First, government spending. This is projected to come in at £719bn in 2014, having begun the life of this parliament at £672bn. Since the austerity government took up the reins of power in the UK, the national debt has grown and the deficit, which was supposed to have vanished by 2015, will now last until 2018. In the meantime, very few of the structural problems which the UK economy faces have been resolved. The British have the worst trade deficit in the industrial world, and the inflation in the price of household essentials has far outstripped the headline national rate (see Tullett Prebon note here).
In the long term, this is a troublesome prescription. In the short term, it bodes well for a recovery based on debt-fuelled consumption by both state and citizen. Nowhere is this more true than in housing. The Government’s Help to Buy scheme, which incepts on January 1st, ought more accurately to be titled Help to Buy a More Expensive Flat. Making housing more affordable for the poor means addressing the supply component of supply and demand. This cannot happen for political reasons – Tory voters do not like building on green-field land, while existing homeowners do not want to see the value of their assets fall. Instead, the government has decided to guarantee the tranche of mortgages between 5% and 25% for prospective home buyers in a bid to see the return of 95% mortgages.
In the long-run, this is staggeringly irresponsible. Encouraging high loan-to-value lending to borrowers who are, by definition, sub-prime, is a curious way of building stability into the system. Moreover, having a low deposit suggests either a constitutional irresponsibility on behalf of the borrower who would rather spend their income on trinkets, or, much more likely, a very low disposable income. If the latter is the case, then the borrower of a 95% mortgage is not likely to have much of a ceiling where interest rate rises are concerned. Locking a significant portion of young borrowers into potentially ruinous mortgages is an odd thing to make a central pillar of your response to the challenge of financial stability, yet it is what this government has done. The long-term effect will be to denude the Bank of England of its one weapon in the battle against inflation – rate rises.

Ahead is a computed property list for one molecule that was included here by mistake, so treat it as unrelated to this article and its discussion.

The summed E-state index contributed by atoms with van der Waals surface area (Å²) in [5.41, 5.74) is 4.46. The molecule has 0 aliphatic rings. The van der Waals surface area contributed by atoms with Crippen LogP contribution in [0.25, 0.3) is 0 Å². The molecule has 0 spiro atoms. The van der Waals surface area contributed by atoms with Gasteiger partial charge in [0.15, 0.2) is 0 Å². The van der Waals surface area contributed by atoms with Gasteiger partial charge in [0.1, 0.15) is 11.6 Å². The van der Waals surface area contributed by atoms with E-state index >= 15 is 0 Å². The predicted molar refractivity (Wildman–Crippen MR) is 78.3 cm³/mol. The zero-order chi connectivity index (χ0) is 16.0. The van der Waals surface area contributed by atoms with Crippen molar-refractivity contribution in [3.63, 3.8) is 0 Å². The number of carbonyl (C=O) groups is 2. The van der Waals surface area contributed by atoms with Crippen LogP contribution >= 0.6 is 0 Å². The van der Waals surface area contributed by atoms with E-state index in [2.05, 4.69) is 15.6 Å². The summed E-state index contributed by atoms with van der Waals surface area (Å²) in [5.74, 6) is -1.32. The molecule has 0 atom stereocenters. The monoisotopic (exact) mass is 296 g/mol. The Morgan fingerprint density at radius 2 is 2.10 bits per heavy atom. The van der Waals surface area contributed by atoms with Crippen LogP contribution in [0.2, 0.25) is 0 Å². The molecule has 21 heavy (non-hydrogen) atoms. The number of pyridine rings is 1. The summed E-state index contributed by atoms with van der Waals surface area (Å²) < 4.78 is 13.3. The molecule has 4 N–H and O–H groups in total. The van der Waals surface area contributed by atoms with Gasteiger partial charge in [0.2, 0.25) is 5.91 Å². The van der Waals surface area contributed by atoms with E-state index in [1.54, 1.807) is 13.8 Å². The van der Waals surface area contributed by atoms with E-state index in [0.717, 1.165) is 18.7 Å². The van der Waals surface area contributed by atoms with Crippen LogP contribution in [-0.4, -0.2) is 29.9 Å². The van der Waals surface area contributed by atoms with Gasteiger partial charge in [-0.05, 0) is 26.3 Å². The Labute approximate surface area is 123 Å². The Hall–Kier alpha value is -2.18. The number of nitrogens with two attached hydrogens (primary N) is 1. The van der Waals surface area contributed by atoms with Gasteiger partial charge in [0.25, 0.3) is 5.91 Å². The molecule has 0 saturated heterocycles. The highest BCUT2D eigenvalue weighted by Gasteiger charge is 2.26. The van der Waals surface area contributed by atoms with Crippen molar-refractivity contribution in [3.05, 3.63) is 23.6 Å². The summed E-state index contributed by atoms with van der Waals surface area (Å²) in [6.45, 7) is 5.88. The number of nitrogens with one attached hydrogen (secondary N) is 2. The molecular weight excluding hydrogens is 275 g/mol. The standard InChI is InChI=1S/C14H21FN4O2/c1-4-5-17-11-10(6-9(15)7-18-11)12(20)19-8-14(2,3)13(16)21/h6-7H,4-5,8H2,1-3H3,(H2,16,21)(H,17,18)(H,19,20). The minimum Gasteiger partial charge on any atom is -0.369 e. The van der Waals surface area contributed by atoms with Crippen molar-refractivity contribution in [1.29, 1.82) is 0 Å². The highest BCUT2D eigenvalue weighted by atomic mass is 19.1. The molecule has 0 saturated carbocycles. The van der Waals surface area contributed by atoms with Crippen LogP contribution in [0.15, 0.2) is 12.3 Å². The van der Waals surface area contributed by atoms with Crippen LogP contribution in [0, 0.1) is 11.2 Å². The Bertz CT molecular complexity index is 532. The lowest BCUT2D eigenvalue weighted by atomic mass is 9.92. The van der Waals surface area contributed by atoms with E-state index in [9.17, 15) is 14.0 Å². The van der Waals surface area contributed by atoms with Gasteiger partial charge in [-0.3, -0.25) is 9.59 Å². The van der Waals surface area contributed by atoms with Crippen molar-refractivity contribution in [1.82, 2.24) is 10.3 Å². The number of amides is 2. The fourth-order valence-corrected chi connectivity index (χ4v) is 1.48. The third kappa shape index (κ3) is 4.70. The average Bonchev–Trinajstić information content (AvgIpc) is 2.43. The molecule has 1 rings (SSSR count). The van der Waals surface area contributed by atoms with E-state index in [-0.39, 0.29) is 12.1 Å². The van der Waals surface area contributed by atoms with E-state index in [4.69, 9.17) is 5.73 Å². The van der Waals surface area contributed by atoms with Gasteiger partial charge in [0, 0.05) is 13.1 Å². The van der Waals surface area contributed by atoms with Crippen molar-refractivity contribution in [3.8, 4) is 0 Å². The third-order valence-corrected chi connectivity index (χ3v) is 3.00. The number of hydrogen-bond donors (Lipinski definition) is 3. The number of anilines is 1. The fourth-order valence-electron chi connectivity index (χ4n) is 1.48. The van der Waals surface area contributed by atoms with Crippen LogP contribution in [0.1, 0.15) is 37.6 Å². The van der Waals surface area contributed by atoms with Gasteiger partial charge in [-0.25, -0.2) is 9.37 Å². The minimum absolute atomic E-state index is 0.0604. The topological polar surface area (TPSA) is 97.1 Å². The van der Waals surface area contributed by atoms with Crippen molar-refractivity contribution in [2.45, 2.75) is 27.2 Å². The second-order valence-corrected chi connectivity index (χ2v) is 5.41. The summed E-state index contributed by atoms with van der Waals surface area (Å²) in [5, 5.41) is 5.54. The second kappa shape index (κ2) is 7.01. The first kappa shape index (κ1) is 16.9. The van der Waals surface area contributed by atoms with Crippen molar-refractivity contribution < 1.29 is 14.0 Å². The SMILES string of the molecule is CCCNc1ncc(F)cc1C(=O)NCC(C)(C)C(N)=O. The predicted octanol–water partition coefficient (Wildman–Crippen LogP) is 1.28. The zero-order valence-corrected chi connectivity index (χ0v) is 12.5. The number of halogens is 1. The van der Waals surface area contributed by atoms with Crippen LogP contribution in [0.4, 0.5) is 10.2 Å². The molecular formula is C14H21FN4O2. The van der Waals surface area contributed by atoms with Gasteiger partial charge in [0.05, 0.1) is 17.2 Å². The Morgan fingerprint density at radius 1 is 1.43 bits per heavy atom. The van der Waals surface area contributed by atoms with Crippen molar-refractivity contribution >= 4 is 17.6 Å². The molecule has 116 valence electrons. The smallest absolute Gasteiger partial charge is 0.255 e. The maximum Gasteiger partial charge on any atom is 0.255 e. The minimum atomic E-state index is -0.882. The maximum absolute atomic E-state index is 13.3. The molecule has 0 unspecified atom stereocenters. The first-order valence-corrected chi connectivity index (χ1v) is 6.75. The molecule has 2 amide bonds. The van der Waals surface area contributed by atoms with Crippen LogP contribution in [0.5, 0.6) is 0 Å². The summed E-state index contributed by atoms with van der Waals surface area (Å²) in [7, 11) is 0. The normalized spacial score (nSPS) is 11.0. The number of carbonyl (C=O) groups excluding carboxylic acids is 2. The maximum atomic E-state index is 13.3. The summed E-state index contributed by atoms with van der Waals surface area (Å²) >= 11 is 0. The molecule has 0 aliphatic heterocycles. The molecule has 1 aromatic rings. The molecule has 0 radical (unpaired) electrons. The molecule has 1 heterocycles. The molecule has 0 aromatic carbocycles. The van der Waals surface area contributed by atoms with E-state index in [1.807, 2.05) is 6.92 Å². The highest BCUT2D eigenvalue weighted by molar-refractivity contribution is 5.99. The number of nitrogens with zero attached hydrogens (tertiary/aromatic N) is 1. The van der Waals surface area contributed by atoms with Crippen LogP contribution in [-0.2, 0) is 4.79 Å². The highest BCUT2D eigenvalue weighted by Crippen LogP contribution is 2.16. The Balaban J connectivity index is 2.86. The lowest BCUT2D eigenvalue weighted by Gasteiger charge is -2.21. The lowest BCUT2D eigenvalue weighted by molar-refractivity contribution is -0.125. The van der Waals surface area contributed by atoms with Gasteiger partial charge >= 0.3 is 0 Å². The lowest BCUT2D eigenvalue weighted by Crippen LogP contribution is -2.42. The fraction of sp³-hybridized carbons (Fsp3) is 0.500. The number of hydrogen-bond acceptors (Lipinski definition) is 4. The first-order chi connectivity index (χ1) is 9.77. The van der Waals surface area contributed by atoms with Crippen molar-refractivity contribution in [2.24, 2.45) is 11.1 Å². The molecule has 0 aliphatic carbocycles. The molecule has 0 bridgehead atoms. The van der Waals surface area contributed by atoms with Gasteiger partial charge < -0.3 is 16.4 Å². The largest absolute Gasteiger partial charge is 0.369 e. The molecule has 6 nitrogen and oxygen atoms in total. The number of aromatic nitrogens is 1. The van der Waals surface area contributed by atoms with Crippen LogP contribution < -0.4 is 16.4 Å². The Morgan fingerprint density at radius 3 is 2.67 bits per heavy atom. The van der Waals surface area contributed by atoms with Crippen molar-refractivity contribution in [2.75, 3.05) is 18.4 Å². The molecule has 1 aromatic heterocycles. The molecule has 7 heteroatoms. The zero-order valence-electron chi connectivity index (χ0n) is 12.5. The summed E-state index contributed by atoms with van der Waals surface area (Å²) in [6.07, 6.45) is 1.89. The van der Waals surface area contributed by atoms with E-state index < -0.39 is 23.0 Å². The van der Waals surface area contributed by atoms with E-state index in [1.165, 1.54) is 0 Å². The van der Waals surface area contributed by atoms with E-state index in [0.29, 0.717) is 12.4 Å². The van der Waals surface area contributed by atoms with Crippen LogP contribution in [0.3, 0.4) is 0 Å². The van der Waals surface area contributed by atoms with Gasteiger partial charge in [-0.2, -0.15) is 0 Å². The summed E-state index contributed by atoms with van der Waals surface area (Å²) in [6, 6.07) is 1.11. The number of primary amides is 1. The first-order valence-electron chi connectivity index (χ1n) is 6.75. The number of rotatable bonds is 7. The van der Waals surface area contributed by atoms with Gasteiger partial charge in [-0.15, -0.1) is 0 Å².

In the shorter term, though, the effect will be to push up prices, a lot. At a conservative estimate, I believe that UK house prices will go up 7.5% next year, and double that in London, as the national mood swings towards ‘now or never’ and supply remains constricted.
This will have a huge impact on GDP. The effect of house prices on GDP numbers is not fully appreciated and deserves a greater examination at some point in the future. In the meantime, suffice it to say that a rising tide in the housing market disproportionately lifts the good ship Government. The UK is due sterling growth next year as a result of this. As was the case in 2014, this will be growth which exists as an illusion on a statistician’s screen, a portent of trouble to come rather than a reward for the hard work already performed. I think growth will boom next year, but that this is not to be taken as a healthy sign. I call it at 4%.
3. S&P 500 past 2,000
4. Gold to fall to $800
The omnipotent central bank is one of the great mainstays of our time – nobody quite believes it, but by dint of collective effort and wilful suspension of disbelief, market participants have convinced themselves that everybody else believes that it is true, even if they are wise enough to see that the emperor is naked. This is a curious situation – markets are buoyed not so much by the confidence of speculators as by their cunning. They look to buy not because of the market fundamentals but because they see that everyone else is buying irrationally and, clear-eyed, seek to profit from their speculation.